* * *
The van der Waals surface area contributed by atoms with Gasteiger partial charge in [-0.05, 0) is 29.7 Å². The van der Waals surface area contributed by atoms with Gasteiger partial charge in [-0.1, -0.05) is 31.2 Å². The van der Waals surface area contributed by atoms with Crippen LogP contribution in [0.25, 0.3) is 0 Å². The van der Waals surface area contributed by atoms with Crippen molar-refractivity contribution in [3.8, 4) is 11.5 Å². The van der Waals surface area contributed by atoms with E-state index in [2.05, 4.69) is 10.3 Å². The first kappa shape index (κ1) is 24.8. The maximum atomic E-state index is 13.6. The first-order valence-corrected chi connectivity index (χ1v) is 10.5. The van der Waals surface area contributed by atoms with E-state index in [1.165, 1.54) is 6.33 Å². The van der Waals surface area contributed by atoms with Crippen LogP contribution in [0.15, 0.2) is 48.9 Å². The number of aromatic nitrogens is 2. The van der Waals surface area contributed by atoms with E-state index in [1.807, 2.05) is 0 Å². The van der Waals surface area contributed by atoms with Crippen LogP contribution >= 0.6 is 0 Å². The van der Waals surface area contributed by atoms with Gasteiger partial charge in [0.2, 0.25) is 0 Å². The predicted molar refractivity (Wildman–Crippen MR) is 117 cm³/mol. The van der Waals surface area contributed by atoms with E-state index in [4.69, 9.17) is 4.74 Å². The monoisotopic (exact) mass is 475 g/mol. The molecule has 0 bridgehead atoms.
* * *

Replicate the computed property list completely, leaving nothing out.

The van der Waals surface area contributed by atoms with Gasteiger partial charge in [-0.05, 0) is 29.7 Å². The van der Waals surface area contributed by atoms with Gasteiger partial charge in [-0.1, -0.05) is 31.2 Å². The van der Waals surface area contributed by atoms with Crippen LogP contribution in [0.25, 0.3) is 0 Å². The van der Waals surface area contributed by atoms with Crippen molar-refractivity contribution in [3.8, 4) is 11.5 Å². The van der Waals surface area contributed by atoms with E-state index in [2.05, 4.69) is 10.3 Å². The first kappa shape index (κ1) is 24.8. The maximum atomic E-state index is 13.6. The first-order valence-corrected chi connectivity index (χ1v) is 10.5. The van der Waals surface area contributed by atoms with E-state index in [1.165, 1.54) is 6.33 Å². The van der Waals surface area contributed by atoms with Crippen LogP contribution in [0.15, 0.2) is 48.9 Å². The number of aromatic nitrogens is 2. The van der Waals surface area contributed by atoms with E-state index in [1.807, 2.05) is 0 Å². The van der Waals surface area contributed by atoms with Crippen LogP contribution >= 0.6 is 0 Å². The van der Waals surface area contributed by atoms with Gasteiger partial charge in [0.2, 0.25) is 0 Å². The predicted molar refractivity (Wildman–Crippen MR) is 117 cm³/mol. The van der Waals surface area contributed by atoms with E-state index in [4.69, 9.17) is 4.74 Å². The monoisotopic (exact) mass is 475 g/mol. The molecule has 0 bridgehead atoms.